The development of the Russian legal tradition, with particular emphasis on the historical, ethical and cultural factors that have contributed to its emergence, comparing the Russian tradition with the Western legal tradition. How law, lawyers, and legal institutions have been portrayed and perceived in Russian popular culture, especially Russian literature, including the relationship between secular legal institutions and the Russian Orthodox Church. Taught in English. One course.
Exploration of identity formation and cultural dissent in US and Soviet Union during Cold War through lens of Beat Generation and New Wave literature and film; explores cultural dissent in relation to both a given culture context but also considers how such dissent is read and appropriated in comparative contexts; introduces students to key figures/features of respective movements, placing these in historical context; figures include: Kerouac, Burroughs, Ginsberg, Snyder, R. Frank, Aksyonov, Bitov, Akhmadulina, Voznesensky, Visotsky, Tarkovsky and Yevtushenko. One course.
Historical approach to Tolstoy's depictions of major societal and ethical issues (e.g., war, peace, marriage, death, religion, relationships). Culture of salons, print culture, censorship, and changing political climate. Central questions on the relationship of fiction and history: uses of fiction for understanding history and dangers of such an approach. Readings include selected fiction of Tolstoy, excerpts from journals and letters, and critical and historical accounts of nineteenth-century Russia. One course.
Examination of fiction and film in the post-Soviet period. Topics include: crime and social breakdown in the 1990s and 2000s; transformations of classic character types (anti-hero, virgin-whore, swindler-rogue); religious and ethical quests; taboo-breaking themes. Works by authors Sorokin, Grishkovets, Pelevin, Petrushevskaya, Sadur, Shishkin, Minaev, Tolstaya, Akunin, Ulitskaya and filmmakers Bodrov, Rogozhkin, Bekmambetov, Khlebnikov/Popogrebsky, Balabanov, and Sokurov. Readings and class discussions in English. One course.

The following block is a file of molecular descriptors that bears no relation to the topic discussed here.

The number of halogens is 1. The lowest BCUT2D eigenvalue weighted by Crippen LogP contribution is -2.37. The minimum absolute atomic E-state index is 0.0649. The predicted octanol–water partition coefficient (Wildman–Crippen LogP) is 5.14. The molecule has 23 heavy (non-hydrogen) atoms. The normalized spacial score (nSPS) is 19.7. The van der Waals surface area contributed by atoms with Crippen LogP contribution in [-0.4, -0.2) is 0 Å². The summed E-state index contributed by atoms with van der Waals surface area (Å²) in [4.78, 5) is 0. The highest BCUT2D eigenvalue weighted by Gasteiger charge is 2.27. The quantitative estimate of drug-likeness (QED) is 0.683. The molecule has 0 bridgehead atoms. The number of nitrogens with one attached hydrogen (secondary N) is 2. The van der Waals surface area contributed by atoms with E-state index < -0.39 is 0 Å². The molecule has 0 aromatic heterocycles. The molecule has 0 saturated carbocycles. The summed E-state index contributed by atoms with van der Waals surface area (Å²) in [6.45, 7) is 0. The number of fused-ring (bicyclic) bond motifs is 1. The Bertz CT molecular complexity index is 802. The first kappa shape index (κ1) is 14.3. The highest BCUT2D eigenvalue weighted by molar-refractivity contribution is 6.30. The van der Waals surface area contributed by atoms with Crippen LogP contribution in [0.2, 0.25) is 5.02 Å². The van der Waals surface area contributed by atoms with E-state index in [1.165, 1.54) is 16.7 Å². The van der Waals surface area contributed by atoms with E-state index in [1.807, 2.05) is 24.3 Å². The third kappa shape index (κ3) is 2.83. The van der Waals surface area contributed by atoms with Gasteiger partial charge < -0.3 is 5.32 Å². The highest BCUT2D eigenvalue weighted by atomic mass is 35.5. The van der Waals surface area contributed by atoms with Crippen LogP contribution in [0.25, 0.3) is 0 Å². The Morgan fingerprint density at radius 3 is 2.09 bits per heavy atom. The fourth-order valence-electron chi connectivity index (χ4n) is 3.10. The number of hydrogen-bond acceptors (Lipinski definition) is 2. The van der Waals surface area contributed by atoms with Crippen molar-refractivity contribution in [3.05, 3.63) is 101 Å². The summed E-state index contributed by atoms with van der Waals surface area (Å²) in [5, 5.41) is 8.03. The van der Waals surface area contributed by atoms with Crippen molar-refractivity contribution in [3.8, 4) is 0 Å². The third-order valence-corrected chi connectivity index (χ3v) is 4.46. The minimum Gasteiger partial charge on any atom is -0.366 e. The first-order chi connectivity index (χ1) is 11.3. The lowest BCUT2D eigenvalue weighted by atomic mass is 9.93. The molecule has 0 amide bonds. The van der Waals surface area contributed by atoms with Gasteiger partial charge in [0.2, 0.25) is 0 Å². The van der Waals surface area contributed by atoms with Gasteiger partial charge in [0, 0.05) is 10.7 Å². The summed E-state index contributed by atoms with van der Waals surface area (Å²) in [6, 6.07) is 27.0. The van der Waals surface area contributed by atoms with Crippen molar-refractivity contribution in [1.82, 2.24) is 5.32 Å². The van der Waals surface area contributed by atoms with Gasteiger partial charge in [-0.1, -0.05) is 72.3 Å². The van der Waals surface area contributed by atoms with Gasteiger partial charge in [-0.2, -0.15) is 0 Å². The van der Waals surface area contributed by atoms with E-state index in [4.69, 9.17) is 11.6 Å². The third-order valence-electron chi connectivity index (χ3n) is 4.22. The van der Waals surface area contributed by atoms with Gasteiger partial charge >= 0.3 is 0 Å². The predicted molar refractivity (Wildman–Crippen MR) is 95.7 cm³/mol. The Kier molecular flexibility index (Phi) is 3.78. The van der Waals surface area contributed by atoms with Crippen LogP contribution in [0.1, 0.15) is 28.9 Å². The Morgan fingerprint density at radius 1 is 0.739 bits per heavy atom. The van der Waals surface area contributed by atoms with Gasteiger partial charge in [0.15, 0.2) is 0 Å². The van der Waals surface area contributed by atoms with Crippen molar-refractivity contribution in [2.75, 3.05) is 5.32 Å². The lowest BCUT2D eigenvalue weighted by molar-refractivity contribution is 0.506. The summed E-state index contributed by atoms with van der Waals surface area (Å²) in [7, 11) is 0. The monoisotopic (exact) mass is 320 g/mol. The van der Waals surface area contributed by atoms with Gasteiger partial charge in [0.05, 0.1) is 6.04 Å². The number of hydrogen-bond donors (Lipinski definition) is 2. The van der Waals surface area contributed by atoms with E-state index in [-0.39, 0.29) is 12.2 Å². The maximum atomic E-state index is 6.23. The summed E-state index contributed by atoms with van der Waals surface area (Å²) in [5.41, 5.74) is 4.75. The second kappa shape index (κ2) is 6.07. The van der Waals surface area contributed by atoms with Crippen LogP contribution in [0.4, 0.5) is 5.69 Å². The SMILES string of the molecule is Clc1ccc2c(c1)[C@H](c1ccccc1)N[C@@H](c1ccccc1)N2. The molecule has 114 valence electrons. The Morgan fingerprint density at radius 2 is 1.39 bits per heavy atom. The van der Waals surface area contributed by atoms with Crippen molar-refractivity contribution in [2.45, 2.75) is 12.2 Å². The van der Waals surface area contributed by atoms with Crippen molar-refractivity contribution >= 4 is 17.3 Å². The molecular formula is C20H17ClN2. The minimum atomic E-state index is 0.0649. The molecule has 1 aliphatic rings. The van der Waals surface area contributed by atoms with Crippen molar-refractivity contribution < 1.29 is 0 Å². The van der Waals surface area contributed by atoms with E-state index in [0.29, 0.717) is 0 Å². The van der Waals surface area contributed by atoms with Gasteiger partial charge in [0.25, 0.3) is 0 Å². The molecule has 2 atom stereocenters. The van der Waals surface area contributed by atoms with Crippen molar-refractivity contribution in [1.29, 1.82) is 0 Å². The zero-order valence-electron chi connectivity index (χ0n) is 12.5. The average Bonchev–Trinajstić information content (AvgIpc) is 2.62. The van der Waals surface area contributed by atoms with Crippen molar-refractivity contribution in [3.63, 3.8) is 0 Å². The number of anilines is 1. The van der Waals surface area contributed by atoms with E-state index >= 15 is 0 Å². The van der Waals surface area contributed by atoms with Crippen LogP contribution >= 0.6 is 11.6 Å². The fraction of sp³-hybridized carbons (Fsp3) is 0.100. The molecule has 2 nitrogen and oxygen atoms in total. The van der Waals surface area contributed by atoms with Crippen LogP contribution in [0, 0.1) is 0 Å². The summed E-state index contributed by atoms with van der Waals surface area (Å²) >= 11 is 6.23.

Brief history of hospice movement in U.S. and Russia. Examine key moments in end of life issues in each country; focus on social attitudes to death and dying and their effects on end of life care. Sources include memoirs, fiction, theoretical works, and policy documents. Service learning course; includes work at sites such as the Unicorn Bereavement Center, a skilled nursing facility, or the state’s attorney’s office. One course.
Readings in cultural history and literature to examine transformations in Turkish identity from the Ottoman era to EU accession. Discussion of the “gazi thesis,” the “sultanate of women,” religious tolerance (millets), conversion, modernity and nationalism. Secondary topics include Sufism, Islam, gender, and historiography. Interdisciplinary focus. Taught in English. One course.
Presents Istanbul, a city located in both Europe and Asia, as a site of political identities in conflict. Overview of contemporary literature and film set in Istanbul. Studies ethical implications of textual and visual representations of various people and groups interacting in urban spaces. Addresses the reasons for Turkey's love-hate relationship with the Ottoman past and Europe. Historical background, modernity, identity, Islam, and cosmopolitanism. Knowledge of Turkish not required. One course.